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French EU minister points to bloc’s troubled roll-out of anti-Semitism strategies

8 months ago 34

Thirteen EU member states have not adopted national plans to combat anti-Semitism, French EU Minister Laurence Boone told a Senate hearing on Wednesday, referring to one of the recommendations in the EU strategy on the matter, which states pledged to adopt by the end of 2022.

Adopted in 2021, the first-ever EU strategy on combating anti-Semitism and fostering Jewish life, which is not legally binding, outlines several reforms to further member states’ ability to ramp up their fight and “commit to a future free from anti-Semitism in the EU and beyond,” the document reads.

“To the best of my knowledge […], 13 countries failed [to adopt their own national strategies]”, said Boone without listing which countries.

A minority of member states do not even record anti-Semitic acts as such or distinguish from other types of reprehensible acts, Boone’s cabinet told Euractiv – even though the EU strategy deplores the “inconsistent” registering of reported incidents, particularly as “member states use different methodologies and data can therefore not be compared”.

Because of the low implementation rate, Boone confirmed she would exert pressure, first diplomatically, “on the Commission to find out where we stand” on implementation.

“The Commission has a moral obligation to ask member states to mobilise on the issue of anti-Semitism in light of the past month,” her cabinet added.

Since the Hamas attack on Israel on 7 October, anti-Semitic and Islamaphobic acts have multiplied in many countries. More than 1,000 anti-Semitic acts have been recorded in France in just a month, with Interior Minister Gérard Darmanin going as far as speaking of an “explosion” in rates.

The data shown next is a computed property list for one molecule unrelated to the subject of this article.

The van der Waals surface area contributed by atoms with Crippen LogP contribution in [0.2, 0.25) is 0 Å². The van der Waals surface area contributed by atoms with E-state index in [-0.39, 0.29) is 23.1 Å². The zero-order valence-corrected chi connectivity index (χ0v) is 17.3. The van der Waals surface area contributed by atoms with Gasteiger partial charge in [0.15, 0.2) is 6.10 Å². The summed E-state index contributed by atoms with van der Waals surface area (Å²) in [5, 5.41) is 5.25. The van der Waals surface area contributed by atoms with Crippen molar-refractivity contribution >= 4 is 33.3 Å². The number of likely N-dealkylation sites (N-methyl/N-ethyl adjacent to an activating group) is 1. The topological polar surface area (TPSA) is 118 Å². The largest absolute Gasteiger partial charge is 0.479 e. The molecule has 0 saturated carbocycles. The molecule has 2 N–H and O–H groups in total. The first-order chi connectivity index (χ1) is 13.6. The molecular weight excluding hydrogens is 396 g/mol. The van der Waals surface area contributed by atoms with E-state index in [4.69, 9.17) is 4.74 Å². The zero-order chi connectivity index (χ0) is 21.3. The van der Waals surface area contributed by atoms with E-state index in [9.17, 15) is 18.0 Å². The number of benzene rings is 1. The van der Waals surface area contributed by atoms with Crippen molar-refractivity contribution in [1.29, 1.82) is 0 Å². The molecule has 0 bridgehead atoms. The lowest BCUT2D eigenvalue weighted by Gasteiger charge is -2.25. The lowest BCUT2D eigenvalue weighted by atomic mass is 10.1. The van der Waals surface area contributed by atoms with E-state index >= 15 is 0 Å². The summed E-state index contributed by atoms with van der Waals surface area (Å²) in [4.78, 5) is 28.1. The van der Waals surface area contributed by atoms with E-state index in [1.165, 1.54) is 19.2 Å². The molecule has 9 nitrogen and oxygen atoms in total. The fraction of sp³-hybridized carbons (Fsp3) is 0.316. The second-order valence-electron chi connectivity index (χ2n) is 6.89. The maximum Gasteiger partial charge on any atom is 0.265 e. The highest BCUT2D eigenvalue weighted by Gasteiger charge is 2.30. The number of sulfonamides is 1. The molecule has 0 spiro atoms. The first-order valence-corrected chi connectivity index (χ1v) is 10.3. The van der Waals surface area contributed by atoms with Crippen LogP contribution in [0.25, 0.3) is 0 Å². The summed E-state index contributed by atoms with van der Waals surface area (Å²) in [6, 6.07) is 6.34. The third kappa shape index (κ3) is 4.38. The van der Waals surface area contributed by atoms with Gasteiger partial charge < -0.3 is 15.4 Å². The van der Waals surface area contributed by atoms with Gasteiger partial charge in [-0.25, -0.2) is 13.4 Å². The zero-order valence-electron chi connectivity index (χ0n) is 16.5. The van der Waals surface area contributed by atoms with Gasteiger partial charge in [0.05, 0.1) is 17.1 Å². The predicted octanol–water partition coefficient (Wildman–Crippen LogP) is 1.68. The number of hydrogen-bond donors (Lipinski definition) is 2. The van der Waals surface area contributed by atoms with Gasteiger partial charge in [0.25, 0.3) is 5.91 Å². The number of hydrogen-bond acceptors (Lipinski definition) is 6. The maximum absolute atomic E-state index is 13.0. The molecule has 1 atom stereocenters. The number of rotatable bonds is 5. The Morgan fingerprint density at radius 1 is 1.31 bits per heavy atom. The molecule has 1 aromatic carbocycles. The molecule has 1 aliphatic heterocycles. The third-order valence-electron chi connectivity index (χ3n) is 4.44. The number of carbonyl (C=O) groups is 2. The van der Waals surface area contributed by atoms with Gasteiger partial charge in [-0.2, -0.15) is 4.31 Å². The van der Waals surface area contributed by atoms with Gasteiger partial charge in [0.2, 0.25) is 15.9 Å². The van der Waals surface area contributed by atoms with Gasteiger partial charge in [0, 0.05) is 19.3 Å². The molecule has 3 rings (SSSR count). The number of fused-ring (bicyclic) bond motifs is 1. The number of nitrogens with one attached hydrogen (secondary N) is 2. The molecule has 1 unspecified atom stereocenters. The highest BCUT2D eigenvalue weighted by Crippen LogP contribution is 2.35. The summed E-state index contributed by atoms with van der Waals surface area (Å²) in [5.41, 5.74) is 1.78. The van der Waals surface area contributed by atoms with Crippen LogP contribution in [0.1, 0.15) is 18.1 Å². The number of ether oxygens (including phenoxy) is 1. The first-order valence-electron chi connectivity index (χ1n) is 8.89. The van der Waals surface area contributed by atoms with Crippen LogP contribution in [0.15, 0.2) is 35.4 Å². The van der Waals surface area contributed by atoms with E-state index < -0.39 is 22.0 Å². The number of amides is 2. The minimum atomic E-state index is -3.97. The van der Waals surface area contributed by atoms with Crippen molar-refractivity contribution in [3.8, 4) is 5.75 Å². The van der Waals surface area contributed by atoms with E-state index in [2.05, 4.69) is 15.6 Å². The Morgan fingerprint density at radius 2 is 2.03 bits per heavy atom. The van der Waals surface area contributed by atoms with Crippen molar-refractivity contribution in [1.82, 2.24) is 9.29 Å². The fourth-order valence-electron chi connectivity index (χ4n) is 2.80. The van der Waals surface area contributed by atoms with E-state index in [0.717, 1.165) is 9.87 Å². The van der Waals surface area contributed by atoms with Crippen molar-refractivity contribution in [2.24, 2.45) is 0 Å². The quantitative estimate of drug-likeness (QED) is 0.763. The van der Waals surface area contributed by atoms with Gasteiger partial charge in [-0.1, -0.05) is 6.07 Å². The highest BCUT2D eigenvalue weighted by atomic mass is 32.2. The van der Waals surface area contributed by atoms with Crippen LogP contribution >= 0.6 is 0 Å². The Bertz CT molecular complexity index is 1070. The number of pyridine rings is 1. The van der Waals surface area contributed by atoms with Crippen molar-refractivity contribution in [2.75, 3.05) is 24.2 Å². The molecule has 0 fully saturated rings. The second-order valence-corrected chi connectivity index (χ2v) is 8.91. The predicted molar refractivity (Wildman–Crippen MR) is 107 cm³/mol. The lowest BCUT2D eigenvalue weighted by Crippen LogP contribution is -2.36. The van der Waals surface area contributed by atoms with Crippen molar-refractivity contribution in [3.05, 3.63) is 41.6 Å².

Meanwhile, instances of Islamophobia have also spiked significantly since the intensification of the Israle-Hamas war.

But besides the UK, other European countries have not published statistics on reported Islamophobic incidents, which have been increasing since October 7, according to Human Rights Watch.

“This suggests they do not record hate crimes against people perceived to be Muslim. Lack of data impedes effective policy responses to such hate crimes,” the rights group said in a statement.

In a statement issued on Monday, the European Commission also actively warned of a “spike of antisemitic incidents across Europe [which] has reached extraordinary levels in the last few days, reminiscent of some of the darkest times in history. European Jews today are again living in fear,” the communiqué reads.

On the wider implications of the geopolitical crisis in the Middle East, Boone stressed that all EU members had agreed on three pillars:  “Security and the fight against terrorism [including] Israel’s right to defend itself in compliance with international humanitarian law; the protection of civilian populations [and the implementation of] a ‘humanitarian pause’ [and] the start of political negotiations”.

(Theo Bourgery-Gonse | Euractiv.fr)

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